Karas says many people do not understand that use; most see them as ceilings and not rain catchers.
Shoup, however, says business is picking up “even in a weak economy” because homeowners are looking for more and varied use for their homes.
He says projects run about $12 to $15 a square foot, although costs vary because of work that might need to be done to a particular deck.
He also admits his price might be a little higher than some because he uses a material called Gavalume, which is a mix of galvanized steel and aluminum.
Hendrickson, however, is pleased with the result of a heavy-gauge aluminum he uses for about $11 a square foot.
Dickson says he finds his ceiling projects run between $3,000 and $8,000 and interest in them has increased mostly as a way “to make the patio into a sunroom.”
Bob Karlovits is a staff writer for Trib Total Media. He can be reached at firstname.lastname@example.org or 412-320-7852.
Show commenting policy
TribLive commenting policy
You are solely responsible for your comments and by using TribLive.com you agree to our Terms of Service.
We moderate comments. Our goal is to provide substantive commentary for a general readership. By screening submissions, we provide a space where readers can share intelligent and informed commentary that enhances the quality of our news and information.
While most comments will be posted if they are on-topic and not abusive, moderating decisions are subjective. We will make them as carefully and consistently as we can. Because of the volume of reader comments, we cannot review individual moderation decisions with readers.
We value thoughtful comments representing a range of views that make their point quickly and politely. We make an effort to protect discussions from repeated comments either by the same reader or different readers.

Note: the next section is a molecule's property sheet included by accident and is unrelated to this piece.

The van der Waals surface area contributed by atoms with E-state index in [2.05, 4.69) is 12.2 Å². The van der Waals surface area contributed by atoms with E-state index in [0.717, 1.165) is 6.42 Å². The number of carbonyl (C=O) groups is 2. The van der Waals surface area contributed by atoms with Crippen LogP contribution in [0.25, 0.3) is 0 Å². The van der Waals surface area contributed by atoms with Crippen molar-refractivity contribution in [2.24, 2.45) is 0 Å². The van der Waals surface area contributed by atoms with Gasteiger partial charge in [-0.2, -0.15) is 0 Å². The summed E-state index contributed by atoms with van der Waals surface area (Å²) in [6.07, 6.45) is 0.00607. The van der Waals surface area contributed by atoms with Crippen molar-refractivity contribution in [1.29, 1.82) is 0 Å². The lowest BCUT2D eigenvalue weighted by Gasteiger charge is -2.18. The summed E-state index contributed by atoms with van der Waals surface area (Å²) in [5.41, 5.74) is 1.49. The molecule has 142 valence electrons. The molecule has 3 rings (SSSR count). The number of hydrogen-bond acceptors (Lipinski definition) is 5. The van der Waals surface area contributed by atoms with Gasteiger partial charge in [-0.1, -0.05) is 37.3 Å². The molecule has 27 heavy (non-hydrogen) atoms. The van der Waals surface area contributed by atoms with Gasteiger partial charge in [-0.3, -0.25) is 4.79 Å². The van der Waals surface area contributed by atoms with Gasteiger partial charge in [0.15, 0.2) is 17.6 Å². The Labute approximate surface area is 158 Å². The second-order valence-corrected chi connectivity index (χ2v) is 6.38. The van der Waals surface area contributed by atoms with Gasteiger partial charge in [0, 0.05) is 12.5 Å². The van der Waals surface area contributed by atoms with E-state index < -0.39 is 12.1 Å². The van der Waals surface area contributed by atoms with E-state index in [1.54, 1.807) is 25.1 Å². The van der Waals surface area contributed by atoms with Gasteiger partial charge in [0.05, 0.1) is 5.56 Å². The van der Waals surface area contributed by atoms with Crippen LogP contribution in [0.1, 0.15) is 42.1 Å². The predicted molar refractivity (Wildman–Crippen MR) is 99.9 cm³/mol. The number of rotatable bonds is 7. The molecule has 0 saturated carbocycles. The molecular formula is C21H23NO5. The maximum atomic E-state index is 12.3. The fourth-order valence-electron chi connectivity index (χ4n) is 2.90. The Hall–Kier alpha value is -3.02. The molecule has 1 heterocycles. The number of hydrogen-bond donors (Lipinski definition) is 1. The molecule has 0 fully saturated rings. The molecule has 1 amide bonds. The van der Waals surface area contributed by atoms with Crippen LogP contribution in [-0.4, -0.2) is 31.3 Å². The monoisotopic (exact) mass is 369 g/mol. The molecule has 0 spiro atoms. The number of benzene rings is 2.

We follow the same standards for taste as the daily newspaper. A few things we won't tolerate: personal attacks, obscenity, vulgarity, profanity (including expletives and letters followed by dashes), commercial promotion, impersonations, incoherence, proselytizing and SHOUTING. Don't include URLs to Web sites.
We do not edit comments. They are either approved or deleted. We reserve the right to edit a comment that is quoted or excerpted in an article. In this case, we may fix spelling and punctuation.
We welcome strong opinions and criticism of our work, but we don't want comments to become bogged down with discussions of our policies and we will moderate accordingly.
We appreciate it when readers and people quoted in articles or blog posts point out errors of fact or emphasis and will investigate all assertions. But these suggestions should be sent via e-mail. To avoid distracting other readers, we won't publish comments that suggest a correction. Instead, corrections will be made in a blog post or in an article.
- Starkey: Steelers still knockin’ on Canton’s door
- Heyward-Bey looks to make impact on special teams with Steelers
- Steelers notebook: Spaeth on baby watch
- Pitcher Arrieta, Cubs shut down Pirates in victory at PNC Park
- Philanthropist and one-time GOP powerhouse Elsie Hillman dies at 89
- Former Lower Burrell couple to stand trial for animal cruelty
- Catching on: Jeannette grad Pryor making progress with transition to receiver
- Murrysville oncologist says he had necessary permits to hunt, kill lion
- Man dead in McKees Rocks shooting; he survived gunshot 10 days ago
- Pirates notebook: Liriano shrugs off rain-ruined start
- New Kensington man on trial on charges of molesting girl during 7-year period